While we are most particularly concerned with the ethical issues related to education and to conducting pedagogic research we realized that such issues exist within and are in part generated by the context in which they arise.  That context involves the nature of the institutions( political, social , economic and educational) and it involves the nature of the preconceptions held  by those for whom they are issues and further the context involves the current status of the discourse concerning the nature of the professions and their various sets of responsibilities, duties and obligations.  We found we could not address the issues of our greatest concern until after we had set out the context at least with regard to the conceptions held by educators, their perceptions of their roles and their ideas about what responsibilities they have towards those whom they educate.  Hence, this work took on the form it has at present.  We examine what a profession is, arguing that education is a profession unto itself and that as with all professions there are incumbent responsibilities.  Professional educators have the basic duty to further their profession and from this duty there thus arises the need to conduct research and from that follows the need to involve human subjects.  At this point the issues with regard to the conduct of that research can be better raised and more effectively addressed.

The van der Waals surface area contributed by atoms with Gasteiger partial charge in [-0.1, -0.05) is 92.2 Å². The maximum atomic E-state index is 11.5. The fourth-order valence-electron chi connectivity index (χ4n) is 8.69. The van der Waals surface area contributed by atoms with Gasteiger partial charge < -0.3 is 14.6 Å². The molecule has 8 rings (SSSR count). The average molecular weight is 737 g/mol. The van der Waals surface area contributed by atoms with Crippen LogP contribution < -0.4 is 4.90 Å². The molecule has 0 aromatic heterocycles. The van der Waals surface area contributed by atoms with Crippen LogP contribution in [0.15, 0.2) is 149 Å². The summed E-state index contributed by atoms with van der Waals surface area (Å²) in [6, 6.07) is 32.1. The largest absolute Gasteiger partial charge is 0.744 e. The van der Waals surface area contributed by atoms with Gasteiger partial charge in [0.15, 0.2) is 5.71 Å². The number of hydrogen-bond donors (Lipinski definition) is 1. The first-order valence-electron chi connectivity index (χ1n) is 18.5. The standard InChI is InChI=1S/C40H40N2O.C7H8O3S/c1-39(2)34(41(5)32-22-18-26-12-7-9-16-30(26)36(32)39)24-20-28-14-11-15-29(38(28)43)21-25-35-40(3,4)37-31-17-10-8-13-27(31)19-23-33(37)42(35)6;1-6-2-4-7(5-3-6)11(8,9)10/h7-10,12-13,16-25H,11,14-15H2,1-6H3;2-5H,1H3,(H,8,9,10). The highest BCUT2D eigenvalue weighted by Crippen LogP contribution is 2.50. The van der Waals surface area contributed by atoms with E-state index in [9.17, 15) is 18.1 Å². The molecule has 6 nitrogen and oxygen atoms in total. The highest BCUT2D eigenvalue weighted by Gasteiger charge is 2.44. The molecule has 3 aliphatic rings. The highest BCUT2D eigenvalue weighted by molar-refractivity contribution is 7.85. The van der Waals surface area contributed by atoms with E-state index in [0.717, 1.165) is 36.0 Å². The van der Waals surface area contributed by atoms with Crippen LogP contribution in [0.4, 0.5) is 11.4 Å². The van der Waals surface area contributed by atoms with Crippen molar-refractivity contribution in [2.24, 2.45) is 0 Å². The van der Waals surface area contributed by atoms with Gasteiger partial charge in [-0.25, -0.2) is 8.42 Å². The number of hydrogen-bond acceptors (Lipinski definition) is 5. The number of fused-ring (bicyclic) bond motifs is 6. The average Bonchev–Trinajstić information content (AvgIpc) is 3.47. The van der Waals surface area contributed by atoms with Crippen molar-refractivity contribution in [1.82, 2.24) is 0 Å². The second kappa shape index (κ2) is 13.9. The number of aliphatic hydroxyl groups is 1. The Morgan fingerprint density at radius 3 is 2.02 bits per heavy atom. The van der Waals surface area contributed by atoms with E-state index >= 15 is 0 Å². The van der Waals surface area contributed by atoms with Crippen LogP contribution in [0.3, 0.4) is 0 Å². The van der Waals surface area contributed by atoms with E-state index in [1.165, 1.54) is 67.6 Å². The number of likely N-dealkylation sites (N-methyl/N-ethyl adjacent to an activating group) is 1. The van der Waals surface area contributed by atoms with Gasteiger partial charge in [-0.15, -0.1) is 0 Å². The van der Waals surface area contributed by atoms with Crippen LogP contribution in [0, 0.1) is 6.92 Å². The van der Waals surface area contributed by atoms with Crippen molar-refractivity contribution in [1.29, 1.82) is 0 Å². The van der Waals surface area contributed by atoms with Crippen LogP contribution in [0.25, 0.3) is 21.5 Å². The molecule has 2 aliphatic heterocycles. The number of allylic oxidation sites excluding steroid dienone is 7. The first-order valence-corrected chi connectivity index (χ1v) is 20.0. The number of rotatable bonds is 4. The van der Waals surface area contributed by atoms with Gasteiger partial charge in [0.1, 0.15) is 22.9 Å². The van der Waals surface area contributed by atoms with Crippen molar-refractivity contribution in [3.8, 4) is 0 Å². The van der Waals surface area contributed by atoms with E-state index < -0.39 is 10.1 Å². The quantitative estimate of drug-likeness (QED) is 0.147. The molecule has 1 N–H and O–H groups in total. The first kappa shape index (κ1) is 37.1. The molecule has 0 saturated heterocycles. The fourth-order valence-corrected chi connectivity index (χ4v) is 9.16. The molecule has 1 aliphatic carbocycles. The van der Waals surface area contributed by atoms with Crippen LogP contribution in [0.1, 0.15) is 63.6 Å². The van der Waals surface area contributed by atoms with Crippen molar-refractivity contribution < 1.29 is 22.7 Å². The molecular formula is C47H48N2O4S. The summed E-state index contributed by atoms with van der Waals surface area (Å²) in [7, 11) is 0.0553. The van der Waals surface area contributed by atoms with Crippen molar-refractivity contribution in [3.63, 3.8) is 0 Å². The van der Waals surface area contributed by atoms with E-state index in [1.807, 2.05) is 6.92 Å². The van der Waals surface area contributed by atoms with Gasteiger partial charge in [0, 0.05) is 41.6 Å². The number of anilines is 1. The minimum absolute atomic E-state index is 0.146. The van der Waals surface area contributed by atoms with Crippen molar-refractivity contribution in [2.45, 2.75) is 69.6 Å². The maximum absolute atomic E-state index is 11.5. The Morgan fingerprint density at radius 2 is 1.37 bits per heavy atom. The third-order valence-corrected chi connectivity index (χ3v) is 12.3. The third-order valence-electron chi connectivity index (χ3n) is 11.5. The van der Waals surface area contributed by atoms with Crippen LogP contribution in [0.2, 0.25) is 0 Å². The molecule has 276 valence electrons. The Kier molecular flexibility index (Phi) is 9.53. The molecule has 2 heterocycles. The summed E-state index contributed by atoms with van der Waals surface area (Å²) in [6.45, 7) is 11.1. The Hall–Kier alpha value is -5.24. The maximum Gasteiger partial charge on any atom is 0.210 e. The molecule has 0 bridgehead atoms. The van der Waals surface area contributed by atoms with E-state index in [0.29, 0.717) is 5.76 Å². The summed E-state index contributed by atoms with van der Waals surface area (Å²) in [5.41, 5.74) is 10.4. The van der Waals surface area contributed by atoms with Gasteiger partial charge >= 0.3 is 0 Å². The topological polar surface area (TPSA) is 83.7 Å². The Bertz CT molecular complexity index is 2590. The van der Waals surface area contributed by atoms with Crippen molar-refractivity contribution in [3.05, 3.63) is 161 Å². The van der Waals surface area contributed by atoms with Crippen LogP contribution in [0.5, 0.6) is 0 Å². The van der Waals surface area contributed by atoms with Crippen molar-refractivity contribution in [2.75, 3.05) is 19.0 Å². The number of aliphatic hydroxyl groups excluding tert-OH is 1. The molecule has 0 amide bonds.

The description we offer of the responsibilities of professional educators and how they might be fulfilled is informed by our observations of many educators and many members of the professoriate who exemplify this professionalism.  Fortunately such paradigm cases abound throughout all levels of education and in nearly every institution of education.  In one way of looking at this work,  its goal is to have those exemplars accepted as appropriate paradigms rather than exceptions to the current rule of practice that has obtained.

We are acutely aware that there is some resistance on the part of those who teach within higher education either to realize or to accept their inclusion within the profession of education.  We are aware from our discussions with colleagues that the reluctance extends most particularly into the realm of acknowledgment of professional responsibilities of educators and the need to conduct pedagogic research.  Indeed, a significant part of the failure to accept the fact of their inclusion may be their reluctance, if not outright refusal, to accept the consequences of the membership in the profession of education.  This is so because their acknowledgement of additional responsibilities, including pedagogic research, would necessitate changes in how they think of themselves and how they behave as professionals-professional educators with the duty to participate in pedagogic research and development.